As Todd Muller was brought in as National's new leader in May, list MP Jian Yang was bumped up on the party's list from 33 to 27.
Despite the promotion, the MP of nine years is an elusive figure to most of the English-speaking media.
Following his re-selection as a National list-only candidate for this year's election, he released a statement only in Chinese , which was published by Chinese-language media. His party didn't release an English-language statement either.
That's despite Dr Yang earning $179,000 a year, serving as the chairperson of the Governance and Administration Select Committee and being the Shadow Minister for Statistics.
The elusiveness started in September 2017, when Newsroom and Financial Times broke the story of Dr Yang's connections to the Chinese Communist Party and Chinese spy agencies. The NZ Herald later revealed he didn't disclose his links to Chinese military intelligence when he applied to become a New Zealand resident.
Prior to that, Dr Yang appeared occasionally in English media.
In 2017, Newsroom said Dr Yang didn't mention his previous work which saw him spend a decade at the People's Liberation Army Air Force Engineering College or the Luoyang Foreign Languages Institute where he taught English to intelligence students. The institute is part of China's military intelligence apparatus.
His omitting of these details continued in his Chinese-language statement regarding his re-selection for the 2020 General Election.
In 2017, following the revelations, he said at a press conference he rejected "any allegations that question my loyalty to New Zealand".
Dr Yang denied he was or is a spy. He said he resigned from the Chinese Communist Party when he came to New Zealand, which came after a move to Canberra in the 1990s.
Following his move to New Zealand, he was picked for the party list by National Party president Peter Goodfellow after the encouragement of former Prime Minister Sir John Key.
TVNZ 1's Q+A reporter Whena Owen has been trying to get an interview with Dr Yang for more than two years.
Q+A wanted to ask him about the New Zealand-China relationship, tensions in Hong Kong, and the ongoing questions over his suitability as an MP.
Owen contacted Dr Yang's PA in early 2018 when the programme was running a segment profiling MPs and showing their lighter, more human side. His PA said Dr Yang "would like to decline the request".
When pressed, the PA said this would be indefinitely.
In 2019, reporters wanted to ask Dr Yang about his arrangement of the itinerary for Simon Bridges' visit to Beijing, cutting out the Ministry of Foreign Affairs and fixing a meeting with a top-ranking member of the Chinese Communist Party.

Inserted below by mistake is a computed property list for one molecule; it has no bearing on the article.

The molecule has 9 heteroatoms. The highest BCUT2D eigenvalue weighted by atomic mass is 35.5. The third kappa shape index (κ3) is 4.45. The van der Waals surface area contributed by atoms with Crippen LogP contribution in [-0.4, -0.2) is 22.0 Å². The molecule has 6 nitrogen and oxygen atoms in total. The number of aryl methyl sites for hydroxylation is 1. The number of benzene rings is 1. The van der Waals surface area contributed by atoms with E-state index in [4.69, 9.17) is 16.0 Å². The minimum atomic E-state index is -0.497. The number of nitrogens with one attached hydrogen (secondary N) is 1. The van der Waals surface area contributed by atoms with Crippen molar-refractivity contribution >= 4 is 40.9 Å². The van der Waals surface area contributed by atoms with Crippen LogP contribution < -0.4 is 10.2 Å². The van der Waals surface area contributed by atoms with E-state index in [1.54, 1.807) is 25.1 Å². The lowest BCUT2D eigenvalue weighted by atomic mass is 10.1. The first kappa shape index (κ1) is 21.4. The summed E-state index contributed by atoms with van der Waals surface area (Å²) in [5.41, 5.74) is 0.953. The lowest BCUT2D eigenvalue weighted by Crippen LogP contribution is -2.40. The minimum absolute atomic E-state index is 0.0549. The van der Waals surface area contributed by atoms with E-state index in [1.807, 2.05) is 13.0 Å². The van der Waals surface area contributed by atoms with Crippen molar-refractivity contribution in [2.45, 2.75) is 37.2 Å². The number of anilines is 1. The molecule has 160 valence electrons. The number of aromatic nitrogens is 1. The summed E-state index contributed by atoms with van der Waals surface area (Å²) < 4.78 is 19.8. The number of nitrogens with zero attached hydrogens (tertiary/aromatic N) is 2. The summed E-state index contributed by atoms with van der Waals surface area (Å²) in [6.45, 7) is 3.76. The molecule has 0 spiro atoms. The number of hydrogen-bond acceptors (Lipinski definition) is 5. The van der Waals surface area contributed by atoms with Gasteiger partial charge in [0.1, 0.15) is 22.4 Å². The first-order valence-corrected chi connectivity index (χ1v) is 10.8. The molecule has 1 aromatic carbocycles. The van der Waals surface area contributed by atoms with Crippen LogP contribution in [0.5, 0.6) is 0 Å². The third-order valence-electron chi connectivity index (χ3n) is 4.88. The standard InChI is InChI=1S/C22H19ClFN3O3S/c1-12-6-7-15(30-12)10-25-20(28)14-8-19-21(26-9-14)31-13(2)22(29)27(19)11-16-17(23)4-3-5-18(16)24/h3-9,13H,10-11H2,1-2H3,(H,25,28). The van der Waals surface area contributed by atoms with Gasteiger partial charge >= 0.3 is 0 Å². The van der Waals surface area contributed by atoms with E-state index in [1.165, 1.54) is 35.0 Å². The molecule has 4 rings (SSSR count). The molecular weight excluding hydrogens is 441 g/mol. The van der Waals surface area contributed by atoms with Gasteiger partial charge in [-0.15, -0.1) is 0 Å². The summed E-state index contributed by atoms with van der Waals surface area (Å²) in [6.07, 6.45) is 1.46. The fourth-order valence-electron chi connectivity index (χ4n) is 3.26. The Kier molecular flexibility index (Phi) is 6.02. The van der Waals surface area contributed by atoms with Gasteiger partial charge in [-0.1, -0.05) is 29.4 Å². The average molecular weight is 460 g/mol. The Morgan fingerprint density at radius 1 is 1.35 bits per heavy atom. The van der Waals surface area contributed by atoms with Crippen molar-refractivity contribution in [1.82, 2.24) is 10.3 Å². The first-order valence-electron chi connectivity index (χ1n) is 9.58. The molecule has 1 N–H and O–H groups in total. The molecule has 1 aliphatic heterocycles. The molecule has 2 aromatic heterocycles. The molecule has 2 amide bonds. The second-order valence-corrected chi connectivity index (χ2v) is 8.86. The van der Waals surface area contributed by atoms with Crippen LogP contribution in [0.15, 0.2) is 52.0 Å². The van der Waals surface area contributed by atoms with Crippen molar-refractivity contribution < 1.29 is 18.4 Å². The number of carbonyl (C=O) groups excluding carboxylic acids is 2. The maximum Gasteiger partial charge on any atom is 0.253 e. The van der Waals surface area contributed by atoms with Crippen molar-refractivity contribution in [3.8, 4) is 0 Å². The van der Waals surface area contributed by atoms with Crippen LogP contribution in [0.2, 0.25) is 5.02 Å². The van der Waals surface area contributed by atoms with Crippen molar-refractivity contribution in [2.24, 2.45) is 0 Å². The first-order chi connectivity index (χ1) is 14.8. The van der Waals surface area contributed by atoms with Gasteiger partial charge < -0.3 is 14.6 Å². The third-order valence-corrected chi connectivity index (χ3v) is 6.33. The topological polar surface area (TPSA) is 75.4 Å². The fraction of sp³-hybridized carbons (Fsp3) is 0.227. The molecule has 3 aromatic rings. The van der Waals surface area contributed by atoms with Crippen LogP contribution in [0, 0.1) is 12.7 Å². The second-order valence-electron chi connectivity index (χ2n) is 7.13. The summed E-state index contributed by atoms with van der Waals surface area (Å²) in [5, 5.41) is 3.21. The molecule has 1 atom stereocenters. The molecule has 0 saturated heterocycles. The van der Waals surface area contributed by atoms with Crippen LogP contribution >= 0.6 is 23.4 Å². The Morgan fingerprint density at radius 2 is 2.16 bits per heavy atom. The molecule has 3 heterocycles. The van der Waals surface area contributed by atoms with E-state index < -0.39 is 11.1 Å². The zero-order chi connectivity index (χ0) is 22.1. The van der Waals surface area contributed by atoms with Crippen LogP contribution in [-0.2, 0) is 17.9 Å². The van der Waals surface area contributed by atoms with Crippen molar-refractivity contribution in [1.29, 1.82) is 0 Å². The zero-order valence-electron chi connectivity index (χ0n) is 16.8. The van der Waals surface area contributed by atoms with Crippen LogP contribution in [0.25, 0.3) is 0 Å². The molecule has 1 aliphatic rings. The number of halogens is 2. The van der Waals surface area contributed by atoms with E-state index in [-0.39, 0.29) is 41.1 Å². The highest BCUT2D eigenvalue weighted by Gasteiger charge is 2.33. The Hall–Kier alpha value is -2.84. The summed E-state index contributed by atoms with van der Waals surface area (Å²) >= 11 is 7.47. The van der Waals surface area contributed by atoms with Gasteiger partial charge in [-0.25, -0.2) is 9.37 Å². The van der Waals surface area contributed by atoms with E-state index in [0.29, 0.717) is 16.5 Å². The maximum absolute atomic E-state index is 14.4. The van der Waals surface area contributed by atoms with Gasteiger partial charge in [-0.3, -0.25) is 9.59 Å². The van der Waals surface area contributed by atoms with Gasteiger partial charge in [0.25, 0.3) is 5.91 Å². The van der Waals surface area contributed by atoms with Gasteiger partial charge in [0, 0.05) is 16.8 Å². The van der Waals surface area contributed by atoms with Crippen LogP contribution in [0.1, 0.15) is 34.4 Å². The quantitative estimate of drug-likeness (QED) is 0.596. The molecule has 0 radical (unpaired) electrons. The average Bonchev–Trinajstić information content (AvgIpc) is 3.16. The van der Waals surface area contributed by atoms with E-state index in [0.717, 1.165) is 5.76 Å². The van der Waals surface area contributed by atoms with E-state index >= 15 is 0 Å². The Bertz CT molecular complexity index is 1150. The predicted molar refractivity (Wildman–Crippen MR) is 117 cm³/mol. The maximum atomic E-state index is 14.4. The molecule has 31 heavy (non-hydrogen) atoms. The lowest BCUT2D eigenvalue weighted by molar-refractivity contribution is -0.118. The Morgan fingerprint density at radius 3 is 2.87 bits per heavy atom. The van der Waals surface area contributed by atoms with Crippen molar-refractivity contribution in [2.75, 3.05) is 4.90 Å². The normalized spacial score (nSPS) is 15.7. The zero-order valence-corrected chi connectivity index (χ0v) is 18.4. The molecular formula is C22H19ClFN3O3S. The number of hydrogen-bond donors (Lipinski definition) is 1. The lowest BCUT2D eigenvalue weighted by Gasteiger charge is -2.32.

Q+A asked National's chief press secretary for an interview with Dr Yang. The answer was no.
More unsuccessful attempts followed, including a visit to his office and home this year, once other avenues were exhausted and written interview requests remained unanswered.
As Covid-19 swept China, Owen wanted to ask Dr Yang about the thousands of international students in the country and the racism he and other Chinese people had experienced.
But, early last week, Owen learned he'd be chairing a public select committee in Parliament. She approached him shortly afterwards.
Owen asked: "Can you tell me why you won't give me an interview because you have very good connections in China and China is important to New Zealand and you have the best connections."
Dr Yang said Gerry Brownlee would be the person to talk to about foreign policy.
Jamil Anderlini, Financial Times Asia editor who broke the story about Dr Yang three years ago, said he was "astonished" that someone who had spent 15 years working in Chinese military intelligence was in Parliament.
"New Zealand compatriots who are born in China do not want to have Yang Jian representing them because he is so close to the Chinese Communist Party and his history as a Chinese military intelligence officer," he said.
"Those people need to be protected from the extension of Chinese power into New Zealand."
Dr Yang is regarded as a hard worker, according to economist and China specialist Rodney Jones.
"We don't know anything more about him than we knew three years ago. He's kind of the invisible man," he said.
Mr Jones encouraged Dr Yang to "just be open".
"The New Zealand public, in a sense, has a right to know."
Watch the video for Whena Owen's full Q+A report.